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A battle that almost seems to have fought it self, selling diesel cars in the U.S. used to be little more than a fool’s errand for most automakers, but that is quickly changing with companies competing to catch up with the trend.
For what seems like forever, North America has been left behind when it comes to diesel cars. Sure there are a few options, but nowhere near as many as our friends in Europe. In fact, according to the Automotive Industry Data Newsletter, 52% of all new car sales last year in Western Europe were diesel powered.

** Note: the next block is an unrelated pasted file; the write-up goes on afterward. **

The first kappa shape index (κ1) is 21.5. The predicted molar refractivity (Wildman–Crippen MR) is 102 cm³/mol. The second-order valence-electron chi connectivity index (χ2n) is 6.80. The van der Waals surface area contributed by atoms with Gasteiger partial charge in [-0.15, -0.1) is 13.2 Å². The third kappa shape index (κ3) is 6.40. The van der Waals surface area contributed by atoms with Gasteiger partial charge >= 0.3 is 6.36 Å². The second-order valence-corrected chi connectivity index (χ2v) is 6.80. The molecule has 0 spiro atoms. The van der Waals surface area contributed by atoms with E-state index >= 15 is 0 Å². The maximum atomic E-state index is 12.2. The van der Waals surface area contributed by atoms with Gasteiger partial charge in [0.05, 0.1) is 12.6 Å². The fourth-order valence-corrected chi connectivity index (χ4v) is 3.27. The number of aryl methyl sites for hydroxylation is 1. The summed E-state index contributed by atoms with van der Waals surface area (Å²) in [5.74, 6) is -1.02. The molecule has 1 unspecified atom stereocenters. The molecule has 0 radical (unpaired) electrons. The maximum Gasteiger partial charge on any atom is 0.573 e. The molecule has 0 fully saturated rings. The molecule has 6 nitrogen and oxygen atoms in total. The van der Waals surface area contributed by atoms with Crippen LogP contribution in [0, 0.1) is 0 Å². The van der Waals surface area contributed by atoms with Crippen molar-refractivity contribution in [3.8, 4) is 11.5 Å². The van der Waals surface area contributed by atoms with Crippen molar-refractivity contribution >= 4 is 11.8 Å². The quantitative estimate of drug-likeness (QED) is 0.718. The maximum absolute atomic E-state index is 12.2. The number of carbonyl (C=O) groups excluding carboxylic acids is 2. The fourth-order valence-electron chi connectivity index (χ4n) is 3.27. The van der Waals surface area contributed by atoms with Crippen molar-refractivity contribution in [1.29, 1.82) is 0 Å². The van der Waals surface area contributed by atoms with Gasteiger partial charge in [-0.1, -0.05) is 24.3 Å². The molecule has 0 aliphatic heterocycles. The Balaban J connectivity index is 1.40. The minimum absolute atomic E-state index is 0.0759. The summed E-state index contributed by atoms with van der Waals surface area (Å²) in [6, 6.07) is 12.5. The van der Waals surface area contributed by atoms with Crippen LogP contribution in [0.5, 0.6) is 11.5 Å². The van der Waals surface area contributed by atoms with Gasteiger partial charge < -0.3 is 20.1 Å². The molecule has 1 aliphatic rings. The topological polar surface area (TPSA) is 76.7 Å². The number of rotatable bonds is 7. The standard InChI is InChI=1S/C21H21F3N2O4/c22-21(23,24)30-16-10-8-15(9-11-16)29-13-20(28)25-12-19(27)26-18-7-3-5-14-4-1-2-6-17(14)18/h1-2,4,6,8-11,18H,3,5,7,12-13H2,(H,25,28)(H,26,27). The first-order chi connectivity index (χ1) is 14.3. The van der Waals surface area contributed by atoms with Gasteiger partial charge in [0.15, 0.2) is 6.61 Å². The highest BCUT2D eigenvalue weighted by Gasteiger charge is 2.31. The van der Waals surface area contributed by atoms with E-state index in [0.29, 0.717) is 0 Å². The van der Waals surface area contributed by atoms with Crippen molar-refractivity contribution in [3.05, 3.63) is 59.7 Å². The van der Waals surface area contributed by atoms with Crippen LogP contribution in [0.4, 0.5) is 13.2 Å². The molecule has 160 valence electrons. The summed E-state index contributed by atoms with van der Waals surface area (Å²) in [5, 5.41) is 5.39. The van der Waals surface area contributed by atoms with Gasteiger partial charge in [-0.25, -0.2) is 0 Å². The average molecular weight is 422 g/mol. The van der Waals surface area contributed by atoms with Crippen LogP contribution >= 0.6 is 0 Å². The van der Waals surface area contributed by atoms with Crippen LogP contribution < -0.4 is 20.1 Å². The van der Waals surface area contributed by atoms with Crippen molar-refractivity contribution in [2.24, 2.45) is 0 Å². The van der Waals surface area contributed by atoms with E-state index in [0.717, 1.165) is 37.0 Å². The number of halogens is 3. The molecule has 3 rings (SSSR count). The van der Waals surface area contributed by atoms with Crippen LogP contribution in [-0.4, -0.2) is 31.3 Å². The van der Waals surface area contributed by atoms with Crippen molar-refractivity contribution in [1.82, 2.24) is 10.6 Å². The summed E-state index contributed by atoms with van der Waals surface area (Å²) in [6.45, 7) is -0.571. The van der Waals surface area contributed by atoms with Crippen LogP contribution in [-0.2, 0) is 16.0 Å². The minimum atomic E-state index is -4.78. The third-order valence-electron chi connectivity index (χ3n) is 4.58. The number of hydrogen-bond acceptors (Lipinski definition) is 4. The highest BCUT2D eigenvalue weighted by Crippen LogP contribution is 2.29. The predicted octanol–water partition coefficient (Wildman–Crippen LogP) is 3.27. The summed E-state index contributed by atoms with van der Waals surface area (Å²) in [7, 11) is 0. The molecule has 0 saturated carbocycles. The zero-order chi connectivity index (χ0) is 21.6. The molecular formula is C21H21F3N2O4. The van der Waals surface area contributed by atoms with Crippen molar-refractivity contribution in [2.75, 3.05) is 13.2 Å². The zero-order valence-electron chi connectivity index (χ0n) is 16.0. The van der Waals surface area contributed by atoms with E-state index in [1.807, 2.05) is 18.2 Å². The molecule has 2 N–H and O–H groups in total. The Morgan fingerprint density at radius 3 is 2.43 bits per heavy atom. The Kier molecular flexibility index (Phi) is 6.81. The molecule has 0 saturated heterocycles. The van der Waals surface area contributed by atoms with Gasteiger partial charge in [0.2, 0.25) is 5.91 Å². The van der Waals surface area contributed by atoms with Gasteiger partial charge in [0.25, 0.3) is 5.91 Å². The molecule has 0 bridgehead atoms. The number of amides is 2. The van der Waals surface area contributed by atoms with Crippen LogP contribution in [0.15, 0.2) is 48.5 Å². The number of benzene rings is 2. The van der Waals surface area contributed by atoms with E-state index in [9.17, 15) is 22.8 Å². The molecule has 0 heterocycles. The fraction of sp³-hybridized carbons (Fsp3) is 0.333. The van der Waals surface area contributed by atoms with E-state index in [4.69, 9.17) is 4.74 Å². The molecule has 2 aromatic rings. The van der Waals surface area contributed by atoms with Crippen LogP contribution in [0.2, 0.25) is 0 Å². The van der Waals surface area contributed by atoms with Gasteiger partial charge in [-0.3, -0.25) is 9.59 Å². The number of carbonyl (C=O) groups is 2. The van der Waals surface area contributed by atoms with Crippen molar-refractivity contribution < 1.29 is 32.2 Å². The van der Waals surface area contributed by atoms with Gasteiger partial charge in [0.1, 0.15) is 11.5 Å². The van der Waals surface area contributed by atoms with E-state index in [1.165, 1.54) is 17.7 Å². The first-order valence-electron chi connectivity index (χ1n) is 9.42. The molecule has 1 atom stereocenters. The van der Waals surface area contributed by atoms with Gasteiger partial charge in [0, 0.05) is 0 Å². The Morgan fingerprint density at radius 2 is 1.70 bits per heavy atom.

Diesel engines offer unique advantages, with plenty of torque making tiny power plants more useable in small cars, while making modest size engines a functional alternative to much larger gasoline ones in SUVs. Towing, after all, is not something hybrids are known for. Additionally, diesel engines can provide fuel economy closer to that of a hybrid, without any of the worries surrounding new technology; plus, there’s no battery pack compromising passenger or storage space.
With those advantages, not to mention a push by automakers to meet increasingly strict corporate average fuel economy standards, a slew of diesel models are set to arrive on our shores in the near future. If you’re considering the switch to diesel power, here are a few options you’ll soon be able to consider.